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Published: May 14, 2024 5 min read
Photo Illustration of a shopping basket full of groceries on top of a long receipt
Money; Getty Images

New inflation data comes out Wednesday. And while consumer price index updates are always closely watched, this data drop is primed to be particularly scrutinized as the Federal Reserve mulls its approach to future interest rate hikes, which will affect the U.S. economy at large.

Inflation has proven sticky lately, and shoppers continue to feel the pinch on their wallets. But while you may think you want prices to decrease, experts say to be careful what you wish for.

Deflation is when prices come down directly, and disinflation is when price increases slow down. Differentiating is key: Disinflation is typically preferable to widespread deflation because it keeps the economy functioning.

Read on to learn more.

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What is the difference between deflation and disinflation?

It’s common knowledge that inflation isn’t quite where we — as in, the government and everyday Americans — want it to be. Amid an explosion in demand after the worst of the pandemic, inflation surged to a record 9.1% in June 2022. That’s way higher than the 2% long-run target the Federal Reserve aims for.

Thanks in no small part to the Fed’s rate hikes over the past couple years, the massive price increases have abated. As of March, inflation had reached 3.5%.

What’s been happening is so far disinflation, according to Jadrian Wooten, an economist at Virginia Tech. With disinflation, prices are still going up... but slower than before.

He says deflation, on the other hand, is something “very different.” By definition, deflation is when the price level of goods and services sees a sustained decrease.

“It’s really important to recognize that deflation is not normally a good thing,” Wooten adds.

In fact, Jared Bernstein, chair of the U.S. Council of Economic Advisers, told Money in March that analysts don't want to see a broad deflation of the price level across the economy “because the only way that happens is if the bottom falls out.”

Wondering what that looks like? Unfortunately, we already know.

Impact of deflation

During the Great Depression, the unemployment rate passed 25%. The consumer price index decreased by over 25% between 1929 and 1933. In 1932, the rate of deflation in the U.S. reached 10%.

In particular, that deflation took a toll on Wisconsin farmers, who saw the average price for milk go from $2.01 to $0.89 in the span of three years. Cash-strapped and frustrated with the government, they staged milk strikes, attempting to withhold dairy from the public until prices (and therefore, their payouts) were raised. The Wisconsin Milk Strikes of 1933 got so tense that, at one point, strikers attacked dairy trucks and literally dumped out their milk on the side of the road.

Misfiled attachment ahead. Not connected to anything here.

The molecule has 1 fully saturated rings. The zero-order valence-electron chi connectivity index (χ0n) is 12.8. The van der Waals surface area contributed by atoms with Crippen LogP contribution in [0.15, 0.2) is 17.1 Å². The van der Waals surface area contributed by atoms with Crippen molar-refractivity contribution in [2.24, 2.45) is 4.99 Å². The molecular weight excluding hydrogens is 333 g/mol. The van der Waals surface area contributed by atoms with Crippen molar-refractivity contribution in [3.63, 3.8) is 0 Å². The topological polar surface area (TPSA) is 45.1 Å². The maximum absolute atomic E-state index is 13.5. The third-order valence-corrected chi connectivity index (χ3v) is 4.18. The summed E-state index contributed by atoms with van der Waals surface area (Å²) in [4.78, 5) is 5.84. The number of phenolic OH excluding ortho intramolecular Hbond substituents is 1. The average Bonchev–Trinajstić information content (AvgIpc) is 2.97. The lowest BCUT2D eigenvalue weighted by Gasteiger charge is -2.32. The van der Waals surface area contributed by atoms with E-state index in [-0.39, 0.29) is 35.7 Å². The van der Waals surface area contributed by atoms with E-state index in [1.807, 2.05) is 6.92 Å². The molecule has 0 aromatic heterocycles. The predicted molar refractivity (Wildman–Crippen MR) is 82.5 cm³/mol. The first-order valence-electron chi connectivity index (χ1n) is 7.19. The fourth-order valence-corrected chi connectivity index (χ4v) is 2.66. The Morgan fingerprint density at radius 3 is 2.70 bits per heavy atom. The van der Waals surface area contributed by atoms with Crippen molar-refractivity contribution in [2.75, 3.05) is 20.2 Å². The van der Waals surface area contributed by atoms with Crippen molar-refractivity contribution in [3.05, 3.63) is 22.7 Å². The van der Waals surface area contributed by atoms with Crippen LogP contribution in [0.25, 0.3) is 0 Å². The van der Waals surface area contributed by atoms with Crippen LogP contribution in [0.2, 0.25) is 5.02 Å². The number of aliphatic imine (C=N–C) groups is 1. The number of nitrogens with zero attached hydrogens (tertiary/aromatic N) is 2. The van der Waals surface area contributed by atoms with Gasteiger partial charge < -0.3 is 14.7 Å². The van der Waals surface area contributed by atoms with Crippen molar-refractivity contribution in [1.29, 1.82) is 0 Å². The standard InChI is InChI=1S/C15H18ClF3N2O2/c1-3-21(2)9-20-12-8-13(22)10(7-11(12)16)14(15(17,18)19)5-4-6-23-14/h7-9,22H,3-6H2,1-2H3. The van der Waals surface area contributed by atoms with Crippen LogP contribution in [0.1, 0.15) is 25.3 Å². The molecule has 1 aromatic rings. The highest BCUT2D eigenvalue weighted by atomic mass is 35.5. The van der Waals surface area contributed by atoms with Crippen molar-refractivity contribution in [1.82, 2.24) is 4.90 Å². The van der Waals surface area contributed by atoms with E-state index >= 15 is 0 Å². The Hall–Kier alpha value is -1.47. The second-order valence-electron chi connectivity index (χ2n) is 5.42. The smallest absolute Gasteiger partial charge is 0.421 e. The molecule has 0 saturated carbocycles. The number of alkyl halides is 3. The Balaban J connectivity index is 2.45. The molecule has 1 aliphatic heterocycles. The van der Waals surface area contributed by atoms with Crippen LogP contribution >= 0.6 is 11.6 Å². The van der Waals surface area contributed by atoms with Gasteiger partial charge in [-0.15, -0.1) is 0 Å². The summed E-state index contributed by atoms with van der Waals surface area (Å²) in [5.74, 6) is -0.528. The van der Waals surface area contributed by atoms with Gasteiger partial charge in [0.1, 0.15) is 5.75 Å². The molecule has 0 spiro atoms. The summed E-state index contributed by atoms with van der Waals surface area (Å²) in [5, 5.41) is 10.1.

And that’s just one example.

If the U.S. saw significant deflation today, the effects could be far-reaching. According to one theory, people could start waiting to make purchases in anticipation that they’ll have greater purchasing power in the future, ultimately leading to sluggish economic growth and trapping the nation in a deflationary loop.

“Even though we might want lower prices [or] we verbally say we want deflation, our wages and earnings are tied to how much things cost,” Wooten says. “And so if we really did see an economy where we got deflation — so, negative inflation rates — the corollary to that is we would also see our wages and our salaries go down.”

Although widespread deflation would be rough, Bernstein clarified that some deflation in specific goods and services that saw their prices spike in the months/years following the pandemic would be welcomed. Think: airfare and used cars.

Speaking generally, though, shoppers shouldn't be crossing their fingers for no inflation at all. Some inflation is typically good because it’s characteristic of a healthy economy.

“It's sort of like saying, ‘I don't want to have a fever of 110 [degrees].’ And then someone might say, ‘Well, gee, would you rather have a fever of 50?’” Bernstein said this spring. “‘No: 98.6 is some heat, but it's the level of heat that I'm comfortable with.’"

He added: “An economy that's generating some heat should have some inflation.”

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